• Cutting out pictures and adding captions such as “I feel loneliest when …” helps a child organize the thought process.
  • Use of puppets – even hand-drawn characters taped to craft sticks can help a child work through issues. Acting and pretending a scenario with a puppet can help children clarify what is bothering them.
  • Role-play – acting out different situations with a caring and understanding adult can help take the fear out of the moment. It can also give the adult an opportunity to give appropriate responses to a situation. “Did you like it when he hit you? Pretend I’m him. What would you say to me? Say it like this: ‘I don’t LIKE it when you hit me.’ Say it with me now.”
  • Music – listening to calming music calms the brain and body; using praise music with a lot of movement and crossing from side to side stimulates the thinking brain.
  • Writing – expressive writing taps into the emotional side of the brain. Encourage the child to write a letter to the adult, parent, or other person who is causing the child’s stress. Explain that the child doesn’t have to give the letter to that person, but many times just writing the letter gives the child a deeper understanding of the situation.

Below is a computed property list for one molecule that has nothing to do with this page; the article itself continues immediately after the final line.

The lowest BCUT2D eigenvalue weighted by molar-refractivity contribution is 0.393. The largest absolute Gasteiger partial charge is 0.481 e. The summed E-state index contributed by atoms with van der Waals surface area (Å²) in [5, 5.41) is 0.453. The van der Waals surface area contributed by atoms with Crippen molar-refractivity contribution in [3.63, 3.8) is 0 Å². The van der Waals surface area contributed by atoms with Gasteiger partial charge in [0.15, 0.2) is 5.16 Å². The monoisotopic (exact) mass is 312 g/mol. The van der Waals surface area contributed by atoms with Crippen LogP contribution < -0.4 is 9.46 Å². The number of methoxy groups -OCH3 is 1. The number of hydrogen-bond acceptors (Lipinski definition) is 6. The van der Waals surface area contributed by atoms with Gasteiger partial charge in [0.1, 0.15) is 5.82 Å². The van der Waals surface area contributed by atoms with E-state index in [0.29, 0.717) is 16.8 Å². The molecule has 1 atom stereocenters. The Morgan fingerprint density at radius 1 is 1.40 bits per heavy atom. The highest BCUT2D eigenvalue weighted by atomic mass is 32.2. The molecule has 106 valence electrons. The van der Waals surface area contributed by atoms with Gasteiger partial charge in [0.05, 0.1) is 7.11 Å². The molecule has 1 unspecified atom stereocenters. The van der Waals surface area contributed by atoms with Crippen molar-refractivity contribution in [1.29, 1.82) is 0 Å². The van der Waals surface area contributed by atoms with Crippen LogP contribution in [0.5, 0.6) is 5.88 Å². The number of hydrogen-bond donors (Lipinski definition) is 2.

• Sharing feelings – taps into the emotional side of the brain.
  • Pictures of emotions or faces with expressions of emotions on them helps the child recognize his or her feelings. Some feelings are foreign to children. When a child can name the emotion and then claim the emotion, the child has a better chance to tame the emotion.

Don’t forget about the power of the church

Whether healthy or unhealthy, strong or broken, all families need to be a part of a church family. Single moms can find comfort in binding together. Kids grieving the loss of a parent (because of divorce, death, abandonment, etc.) can find comfort in coming together in a supportive situation. One such program that provides support for kids is DC4K, DivorceCare for Kids. In this program children learn to support one another and bear each other’s burdens.

When we belong to a supportive church family, one’s burdens do not automatically go away, but something amazing happens to one’s spirit. For example:

  • A child finds strength and support and realizes that he or she is not alone.
  • Parents learn through Bible studies that they are not the first to walk through deep waters.
  • Through talking and sharing with others, they can find encouragement in how God can provide comfort and love for them.

Dealing with some of these situations can be overwhelming. Because we love the Lord and we so much want the children in our midst to know Him, all of these societal issues and how they impact the little ones can be discouraging. We have to hold on to our faith and continually go to His Word. I have found Psalm 119:133 ESV helpful. It is a good verse to pray over your ministry, for your staff, and for yourself also. “Keep steady my steps according to your promise, and let no iniquity get dominion over me.”

Be encouraged. Know that you provide “soul care” for many children who will have no other such influence in their lives. And, after all, isn’t that what we do in children’s ministry?


DC4K blogs posts are great to use in training your children’s leaders and volunteers and they are free.  Subscribe to the DC4K blog here